Huge frightening moves down followed by sharp rallies in the other direction with the end result being not much real change IN THE PRICE of what you own. It doesn’t make it easy to sleep when you have a market up or down 2% almost weekly. What does make us sleep well is that those same stocks the hedge funds are trading daily are actually real companies who as a group had a record year for profit. We hope these companies might buy back their own stock if they think it’s cheap, perhaps pay higher dividends to shareholders, or they may even buy other companies if it makes sense. Eventually those actions will bring the public back to this market because parking your money in cash at zero when inflation is at 3.5% doesn’t make much sense. We think next year the earnings for companies will matter more than the fears of what’s going on in Europe. Why do we feel that way?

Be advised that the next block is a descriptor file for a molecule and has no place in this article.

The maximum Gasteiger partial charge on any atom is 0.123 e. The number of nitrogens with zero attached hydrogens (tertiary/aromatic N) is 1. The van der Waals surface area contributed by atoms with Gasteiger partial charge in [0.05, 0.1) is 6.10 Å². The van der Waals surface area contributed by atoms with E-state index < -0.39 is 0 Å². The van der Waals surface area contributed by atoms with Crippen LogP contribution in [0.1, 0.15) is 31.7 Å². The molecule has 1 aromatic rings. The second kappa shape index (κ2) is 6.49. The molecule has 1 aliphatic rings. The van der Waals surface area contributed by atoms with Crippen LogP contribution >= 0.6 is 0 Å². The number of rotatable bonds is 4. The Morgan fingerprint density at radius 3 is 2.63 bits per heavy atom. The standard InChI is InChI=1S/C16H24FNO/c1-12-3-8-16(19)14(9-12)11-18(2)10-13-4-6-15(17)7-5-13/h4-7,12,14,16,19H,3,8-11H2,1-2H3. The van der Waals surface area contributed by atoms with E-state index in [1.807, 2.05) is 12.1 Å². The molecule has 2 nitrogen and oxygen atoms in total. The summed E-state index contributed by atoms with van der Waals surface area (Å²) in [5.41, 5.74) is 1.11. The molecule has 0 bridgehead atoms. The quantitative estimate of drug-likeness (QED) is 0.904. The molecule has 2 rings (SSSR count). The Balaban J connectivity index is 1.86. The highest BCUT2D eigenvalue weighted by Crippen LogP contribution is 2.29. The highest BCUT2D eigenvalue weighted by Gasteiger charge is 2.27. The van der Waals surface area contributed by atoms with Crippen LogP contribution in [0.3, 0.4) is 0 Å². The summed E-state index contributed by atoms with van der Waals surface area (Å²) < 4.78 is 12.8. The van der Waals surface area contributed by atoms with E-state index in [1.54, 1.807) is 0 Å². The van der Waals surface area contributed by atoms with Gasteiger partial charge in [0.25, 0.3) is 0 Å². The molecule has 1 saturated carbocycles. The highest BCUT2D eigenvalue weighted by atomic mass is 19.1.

When the stock market was screaming upwards in 1999 you could hardly find anybody who thought that the party was going to end. Oh you might have heard a little grumbling from somebody who sold stocks in 1995 thinking the market would correct and when it didn’t was mad because they missed out on all of the fun. Absent that guy, when the market peaked in March of 2000 at 1552, prevailing wisdom was that it was only going to be a temporary correction before the market took off again. With the market trading at 1250 eleven years later we now know that wasn’t the case. What happened? The answer is investors were paying too much for stocks back